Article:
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Raptors hang on to defeat Bucks 97-93 as Fred VanVleet steals the show

That Fred VanVleet guy is alright, huh?

NBA: Milwaukee Bucks at Toronto Raptors John E. Sokolowski-USA TODAY Sports

Even with guys out of the lineup, the Raptors have a bunch of good players; all they’ve ever needed was a little help. At long last, Fred VanVleet, Scottie Barnes and Pascal Siakam got the requisite complementary support for a win on Thursday night, as Toronto took down the Giannis Antetokounmpo-less Milwaukee Bucks to snap a three-game slide, 97-93.

As get well games go, this wasn’t exactly a soothing balm a blowout over the Kings or Rockets or some other trash can team would have been. The defending champs, even beheaded, are a tough cover, and the Raptors’ 10th win of the year wasn’t assured until just 0.7 seconds remained, as VanVleet canned a pair of big-balled free throws — a fitting end to a game that was won in large part thanks to his fourth quarter heroics.

It ended up very much being a VanVleet game, but it didn’t start out that way. During the first half, VanVleet was largely neutralized by the Bucks’ two-to-the-ball approach in any screening actions the Raptors’ lead guard initiated. To offset VanVleet’s quiet, three-point first 24, Pascal Siakam and Scottie Barnes took up the scoring burden — Siakam with 15 efficient points; Barnes with nine, all from downtown. With his recent uptick in volume, the accuracy has followed for Barnes. He’s now up to 15 makes on 40 attempts, good for 37.5 percent on the year. His finished with a stuffed 13-7-4-3-1 line on 5-of-9 from the field, though his biggest play of the night, which we’ll get to, didn’t appear in the box score at all.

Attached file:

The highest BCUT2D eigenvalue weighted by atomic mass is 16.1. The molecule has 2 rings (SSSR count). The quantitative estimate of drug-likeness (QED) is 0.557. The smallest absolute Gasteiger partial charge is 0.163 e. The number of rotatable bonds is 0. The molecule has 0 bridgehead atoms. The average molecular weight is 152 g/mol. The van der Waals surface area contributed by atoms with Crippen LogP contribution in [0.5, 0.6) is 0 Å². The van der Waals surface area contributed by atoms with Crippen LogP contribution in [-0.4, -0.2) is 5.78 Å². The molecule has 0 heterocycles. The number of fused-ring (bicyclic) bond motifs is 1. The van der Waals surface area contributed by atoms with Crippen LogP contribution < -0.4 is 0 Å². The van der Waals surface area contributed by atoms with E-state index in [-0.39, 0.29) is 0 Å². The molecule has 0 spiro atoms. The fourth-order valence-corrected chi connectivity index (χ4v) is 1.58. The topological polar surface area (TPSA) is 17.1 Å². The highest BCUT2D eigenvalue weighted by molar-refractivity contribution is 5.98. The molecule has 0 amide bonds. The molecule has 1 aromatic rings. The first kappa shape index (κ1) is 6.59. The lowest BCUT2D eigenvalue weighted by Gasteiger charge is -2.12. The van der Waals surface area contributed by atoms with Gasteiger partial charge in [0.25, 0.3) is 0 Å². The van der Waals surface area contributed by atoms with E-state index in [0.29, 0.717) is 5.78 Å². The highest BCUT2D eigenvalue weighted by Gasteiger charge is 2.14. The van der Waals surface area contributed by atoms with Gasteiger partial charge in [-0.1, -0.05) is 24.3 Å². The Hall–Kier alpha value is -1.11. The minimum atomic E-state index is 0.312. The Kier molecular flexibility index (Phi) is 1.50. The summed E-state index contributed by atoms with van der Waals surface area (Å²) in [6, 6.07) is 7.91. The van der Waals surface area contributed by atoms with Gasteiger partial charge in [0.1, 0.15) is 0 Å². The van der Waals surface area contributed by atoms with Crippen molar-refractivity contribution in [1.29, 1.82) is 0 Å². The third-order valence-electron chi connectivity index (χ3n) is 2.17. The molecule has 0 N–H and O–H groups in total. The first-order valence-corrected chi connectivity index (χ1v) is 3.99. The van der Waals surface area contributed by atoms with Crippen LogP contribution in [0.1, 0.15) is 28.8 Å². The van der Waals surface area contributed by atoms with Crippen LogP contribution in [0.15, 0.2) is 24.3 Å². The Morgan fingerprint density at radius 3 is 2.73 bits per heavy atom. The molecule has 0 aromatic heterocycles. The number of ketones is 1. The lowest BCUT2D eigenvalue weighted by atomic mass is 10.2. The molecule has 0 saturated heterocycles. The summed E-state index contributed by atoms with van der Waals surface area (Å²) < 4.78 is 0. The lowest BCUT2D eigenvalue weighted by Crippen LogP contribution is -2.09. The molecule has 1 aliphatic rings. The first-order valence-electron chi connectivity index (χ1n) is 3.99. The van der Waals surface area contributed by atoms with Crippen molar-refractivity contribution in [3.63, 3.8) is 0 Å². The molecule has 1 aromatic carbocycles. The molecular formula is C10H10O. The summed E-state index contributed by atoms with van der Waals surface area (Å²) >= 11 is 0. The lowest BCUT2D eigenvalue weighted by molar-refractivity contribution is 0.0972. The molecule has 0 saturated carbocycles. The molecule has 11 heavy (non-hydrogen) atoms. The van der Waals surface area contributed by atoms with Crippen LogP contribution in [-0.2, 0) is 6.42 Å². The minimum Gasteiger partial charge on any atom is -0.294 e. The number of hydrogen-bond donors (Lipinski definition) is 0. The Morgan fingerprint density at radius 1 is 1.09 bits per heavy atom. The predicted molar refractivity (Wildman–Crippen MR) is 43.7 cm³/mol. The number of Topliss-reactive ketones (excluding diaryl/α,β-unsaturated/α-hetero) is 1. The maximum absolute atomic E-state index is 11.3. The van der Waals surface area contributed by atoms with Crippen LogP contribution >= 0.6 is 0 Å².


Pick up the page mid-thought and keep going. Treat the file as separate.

Siakam, meanwhile, had an inverse game to VanVleet. After that first half in which the Bucks really didn’t have many answers, they began to swarm Siakam on his paint forays, and forced him to defer in the second half — which he did damn well.

“I thought Pascal especially made some good passes out of the paint,” said Nick Nurse afterwards, praising Siakam’s quick reads when his path forward was walled off.

When he fouled out with a couple minutes left, he was on 20 points and eight boards to go along with four assists.

“Probably would have had at least double that,” Nurse noted, pointing to a bunch of wide-open threes Siakam’s teammates missed.

Fouling out again wasn’t ideal, of course. Without OG Anunoby in the lineup, Siakam’s offense is essential for Toronto. Nurse noted after the game that it’s all part of the process of working his way back from a six-month absence.

“He seems to me that he’s getting himself just a half count late on some stuff,” Nurse said. “I think he’s probably late to the play and it’s tough to kind of pull back when you’re late.”

Even with the six fouls, Siakam was a key cog in another promising defensive performance for the the team — their fourth in the last five games dating back to the second half down in Memphis. As Nurse made note of, this was a tricky one to game plan for defensively. Antetonkounmpo’s scratch didn’t come until 30 minutes before tip, leaving the team to scramble and abandon the Giannis-centric look it had plotted out.

“It’s a lot of adjustment. For the MVP you’ve gotta do a lot of game-planning... You kind of have to readjust and focus on other guys,” said Precious Achiuwa, who continued to be just as effective defensively and on the glass as he is, uhm, not that with the ball in his hands. Nurse said after the game that the experience of playing in a hairy, close game for someone of Achiuwa’s age can only be a good thing long term.